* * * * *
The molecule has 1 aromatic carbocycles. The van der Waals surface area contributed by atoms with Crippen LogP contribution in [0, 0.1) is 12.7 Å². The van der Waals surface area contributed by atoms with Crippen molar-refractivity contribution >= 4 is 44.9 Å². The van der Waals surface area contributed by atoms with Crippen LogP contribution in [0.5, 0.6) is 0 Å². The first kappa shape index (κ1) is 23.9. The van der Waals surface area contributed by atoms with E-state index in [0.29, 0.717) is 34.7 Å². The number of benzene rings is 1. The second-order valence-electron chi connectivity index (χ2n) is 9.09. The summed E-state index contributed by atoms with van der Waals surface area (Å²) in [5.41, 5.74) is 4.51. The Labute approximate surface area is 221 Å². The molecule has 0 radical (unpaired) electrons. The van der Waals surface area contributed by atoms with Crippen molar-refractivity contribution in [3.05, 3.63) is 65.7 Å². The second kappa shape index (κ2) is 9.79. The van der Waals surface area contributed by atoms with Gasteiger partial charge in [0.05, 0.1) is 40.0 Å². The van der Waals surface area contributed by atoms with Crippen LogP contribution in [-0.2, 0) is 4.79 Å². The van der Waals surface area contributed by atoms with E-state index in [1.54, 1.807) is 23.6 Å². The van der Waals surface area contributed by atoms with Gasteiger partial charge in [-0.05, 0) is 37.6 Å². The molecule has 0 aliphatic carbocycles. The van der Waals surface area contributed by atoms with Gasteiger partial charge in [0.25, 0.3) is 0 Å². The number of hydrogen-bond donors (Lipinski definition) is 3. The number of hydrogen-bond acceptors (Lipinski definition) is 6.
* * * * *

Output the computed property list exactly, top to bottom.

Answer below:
The molecule has 1 aromatic carbocycles. The van der Waals surface area contributed by atoms with Crippen LogP contribution in [0, 0.1) is 12.7 Å². The van der Waals surface area contributed by atoms with Crippen molar-refractivity contribution >= 4 is 44.9 Å². The van der Waals surface area contributed by atoms with Crippen LogP contribution in [0.5, 0.6) is 0 Å². The first kappa shape index (κ1) is 23.9. The van der Waals surface area contributed by atoms with E-state index in [0.29, 0.717) is 34.7 Å². The number of benzene rings is 1. The second-order valence-electron chi connectivity index (χ2n) is 9.09. The summed E-state index contributed by atoms with van der Waals surface area (Å²) in [5.41, 5.74) is 4.51. The Labute approximate surface area is 221 Å². The molecule has 0 radical (unpaired) electrons. The van der Waals surface area contributed by atoms with Crippen molar-refractivity contribution in [3.05, 3.63) is 65.7 Å². The second kappa shape index (κ2) is 9.79. The van der Waals surface area contributed by atoms with Gasteiger partial charge in [0.05, 0.1) is 40.0 Å². The van der Waals surface area contributed by atoms with Crippen LogP contribution in [-0.2, 0) is 4.79 Å². The van der Waals surface area contributed by atoms with E-state index in [1.54, 1.807) is 23.6 Å². The van der Waals surface area contributed by atoms with Gasteiger partial charge in [-0.05, 0) is 37.6 Å². The molecule has 0 aliphatic carbocycles. The van der Waals surface area contributed by atoms with Gasteiger partial charge in [0.25, 0.3) is 0 Å². The number of hydrogen-bond donors (Lipinski definition) is 3. The number of hydrogen-bond acceptors (Lipinski definition) is 6.